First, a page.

A Call to the Vatican
If Bishop O'Brien Won't Step down, Then the Pope Must Step in
The Arizona Republic [Phoenix AZ]
June 5, 2003
"I serve at the pleasure of the pope and not the county attorney."
- Bishop Thomas J. O'Brien, June 2
To a community that values the Catholic Church, much of what Bishop Thomas O'Brien said after the release of his immunity agreement Monday is disappointing, frustrating and baffling.
Amid the confusion, this much is clear. It is time for the church - at its highest level - to replace O'Brien as head of the Phoenix Diocese. He has forfeited the trust and moral high ground that are essential to leadership.
The Vatican has to install a new bishop in the Phoenix Diocese.
Not because of the actions of a local, secular county attorney.
Not because of pressure from the community, including some legislators.
Certainly not because of a newspaper editorial.
The Vatican has to replace O'Brien for the sake of those he was entrusted with shepherding.
For the sake of the local church, which badly needs to continue the painful process of healing.
For the sake of the good that church can accomplish in a community that needs its goodness.
And for the sake of moving beyond a horrible, shameful reality in the church's past.
Maricopa County Attorney Rick Romley did the right thing by offering O'Brien immunity in exchange for an admission of guilt and the promise of a series of reforms.
O'Brien's signed statement, released Monday, was a stunning, straightforward confession.
It reads: "I allowed Roman Catholic priests under my supervision to work with minors after becoming aware of allegations of sexual misconduct. I further acknowledge that priests who had allegations of sexual misconduct made against them were transferred to ministries without full disclosure to their superiors or to the community in which they were assigned."
Romley said he had enough evidence to indict the bishop for obstruction of justice but opted for immunity in exchange for O'Brien's commitment to reforms designed to remove the bishop from determining the fate of clergy accused of child molestation.
But O'Brien quickly went public to backpedal. He denied any sort of "cover-up" and insisted he retains ultimate authority over how the diocese will deal with allegations of sexual abuse by clergy.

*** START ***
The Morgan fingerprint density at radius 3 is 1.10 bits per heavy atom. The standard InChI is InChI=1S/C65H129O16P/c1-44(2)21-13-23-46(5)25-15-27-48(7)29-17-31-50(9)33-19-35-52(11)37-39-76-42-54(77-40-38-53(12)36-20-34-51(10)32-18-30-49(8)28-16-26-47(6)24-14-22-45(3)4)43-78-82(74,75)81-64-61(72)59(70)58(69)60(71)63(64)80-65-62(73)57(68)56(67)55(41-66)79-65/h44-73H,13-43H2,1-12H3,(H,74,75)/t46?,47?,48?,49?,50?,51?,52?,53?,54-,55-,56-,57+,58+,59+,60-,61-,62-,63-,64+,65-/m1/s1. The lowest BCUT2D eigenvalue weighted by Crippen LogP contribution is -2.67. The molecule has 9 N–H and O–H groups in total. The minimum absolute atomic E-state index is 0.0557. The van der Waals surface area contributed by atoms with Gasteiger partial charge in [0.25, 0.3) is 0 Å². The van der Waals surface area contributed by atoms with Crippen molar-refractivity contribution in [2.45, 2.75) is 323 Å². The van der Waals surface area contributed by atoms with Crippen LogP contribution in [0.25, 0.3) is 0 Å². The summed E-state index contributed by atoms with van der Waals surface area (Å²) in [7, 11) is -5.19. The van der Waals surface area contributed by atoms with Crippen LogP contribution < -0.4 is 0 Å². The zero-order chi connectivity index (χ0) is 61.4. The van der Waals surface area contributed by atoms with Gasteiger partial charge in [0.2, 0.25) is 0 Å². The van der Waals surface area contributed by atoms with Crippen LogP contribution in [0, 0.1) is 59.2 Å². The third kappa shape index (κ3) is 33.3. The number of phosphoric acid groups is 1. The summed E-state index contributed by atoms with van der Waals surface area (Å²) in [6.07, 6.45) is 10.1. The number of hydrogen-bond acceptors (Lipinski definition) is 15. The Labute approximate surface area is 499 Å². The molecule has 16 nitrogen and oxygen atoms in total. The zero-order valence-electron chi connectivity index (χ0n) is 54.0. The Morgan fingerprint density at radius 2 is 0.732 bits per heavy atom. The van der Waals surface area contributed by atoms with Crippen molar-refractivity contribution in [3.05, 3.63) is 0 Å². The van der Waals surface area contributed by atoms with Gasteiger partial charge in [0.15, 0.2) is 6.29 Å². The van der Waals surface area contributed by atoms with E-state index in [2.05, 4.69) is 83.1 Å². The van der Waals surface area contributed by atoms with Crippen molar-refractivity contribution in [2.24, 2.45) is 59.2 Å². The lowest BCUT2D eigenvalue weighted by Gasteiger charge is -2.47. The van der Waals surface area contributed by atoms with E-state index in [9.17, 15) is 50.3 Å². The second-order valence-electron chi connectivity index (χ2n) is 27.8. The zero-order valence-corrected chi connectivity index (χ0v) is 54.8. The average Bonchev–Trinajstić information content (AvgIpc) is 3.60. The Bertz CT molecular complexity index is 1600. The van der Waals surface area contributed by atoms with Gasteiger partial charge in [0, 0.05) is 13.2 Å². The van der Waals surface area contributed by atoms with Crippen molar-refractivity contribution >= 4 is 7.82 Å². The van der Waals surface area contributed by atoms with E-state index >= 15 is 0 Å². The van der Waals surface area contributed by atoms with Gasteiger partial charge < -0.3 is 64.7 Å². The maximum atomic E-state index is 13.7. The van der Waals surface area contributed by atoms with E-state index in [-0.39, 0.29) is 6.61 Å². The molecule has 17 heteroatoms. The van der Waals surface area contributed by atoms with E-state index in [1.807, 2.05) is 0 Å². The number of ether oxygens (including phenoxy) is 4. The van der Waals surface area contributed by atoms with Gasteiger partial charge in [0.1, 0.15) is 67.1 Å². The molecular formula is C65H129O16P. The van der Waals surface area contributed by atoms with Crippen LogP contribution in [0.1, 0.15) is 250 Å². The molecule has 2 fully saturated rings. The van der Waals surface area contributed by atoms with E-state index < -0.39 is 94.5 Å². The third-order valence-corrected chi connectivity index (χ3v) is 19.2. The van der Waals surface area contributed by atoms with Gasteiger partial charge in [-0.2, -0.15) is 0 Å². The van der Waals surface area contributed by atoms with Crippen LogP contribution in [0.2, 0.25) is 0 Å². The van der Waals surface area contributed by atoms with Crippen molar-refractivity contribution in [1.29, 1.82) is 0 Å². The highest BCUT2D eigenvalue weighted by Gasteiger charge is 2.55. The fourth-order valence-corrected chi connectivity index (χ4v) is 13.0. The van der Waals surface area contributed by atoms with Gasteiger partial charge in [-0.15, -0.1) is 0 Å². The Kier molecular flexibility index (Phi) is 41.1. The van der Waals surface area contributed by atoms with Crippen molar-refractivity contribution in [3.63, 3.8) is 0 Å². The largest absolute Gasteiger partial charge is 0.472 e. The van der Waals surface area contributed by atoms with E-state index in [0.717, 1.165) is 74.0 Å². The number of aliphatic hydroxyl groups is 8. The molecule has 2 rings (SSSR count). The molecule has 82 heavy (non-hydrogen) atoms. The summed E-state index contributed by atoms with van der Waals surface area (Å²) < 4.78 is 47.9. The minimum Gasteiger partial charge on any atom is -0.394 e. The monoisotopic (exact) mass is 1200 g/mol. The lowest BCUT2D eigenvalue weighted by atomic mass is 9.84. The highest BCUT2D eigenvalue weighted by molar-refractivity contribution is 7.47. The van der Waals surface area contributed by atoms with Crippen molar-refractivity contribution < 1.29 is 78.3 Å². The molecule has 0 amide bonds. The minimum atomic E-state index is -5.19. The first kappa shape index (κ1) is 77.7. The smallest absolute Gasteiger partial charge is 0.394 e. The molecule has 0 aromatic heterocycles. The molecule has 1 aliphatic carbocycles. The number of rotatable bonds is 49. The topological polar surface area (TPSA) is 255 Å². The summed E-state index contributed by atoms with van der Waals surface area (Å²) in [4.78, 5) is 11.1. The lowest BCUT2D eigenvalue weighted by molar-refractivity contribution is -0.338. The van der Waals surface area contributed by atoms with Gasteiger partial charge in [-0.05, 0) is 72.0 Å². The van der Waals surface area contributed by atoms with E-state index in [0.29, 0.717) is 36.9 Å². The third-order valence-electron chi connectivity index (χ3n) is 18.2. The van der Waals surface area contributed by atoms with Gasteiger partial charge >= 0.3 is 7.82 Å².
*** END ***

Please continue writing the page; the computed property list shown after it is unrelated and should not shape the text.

Clearly, there is a conflict between the autonomy the church wishes to exercise and the attempt by Romley to define and refine how the diocese operates.
But the church, which feels itself under siege from outside institutions, cannot let a battle of power and will eclipse the real issue.
That issue is children - betrayed, abused and scarred for life. That issue has exposed both a serious breach of trust and a breathtaking misuse of power.
Forbes magazine estimates that 20,000 people nationwide have been molested by Catholic priests. The policies and practices of the Catholic Church enabled abuse to continue through exactly the actions O'Brien confessed in his statement.
No, it was not intentional. No, it was not malicious. Indeed, it likely grew from deep belief in the power of forgiveness and reform.
But it happened. And the tears cannot be denied, dismissed or devalued.
O'Brien's signed statement to Romley showed an understanding of the culpability that he and the church have for allowing it to happen. It was a glimmer of hope. His statements since suggest that the desire for immunity, not accountability, motivated his agreement. He doesn't get it.
The bishop should step down. Quickly.
The Vatican, known for moving with glacial deliberation, has to recognize that such a pace will not serve the needs of the Phoenix Diocese, its faithful or the larger community that benefits from the contributions of the church.
The Vatican has to rise above pride, overcome the fear of appearing to cave in to the pressure of the secular world, and do the right thing.
For the right reasons.
It must replace Bishop Thomas O'Brien
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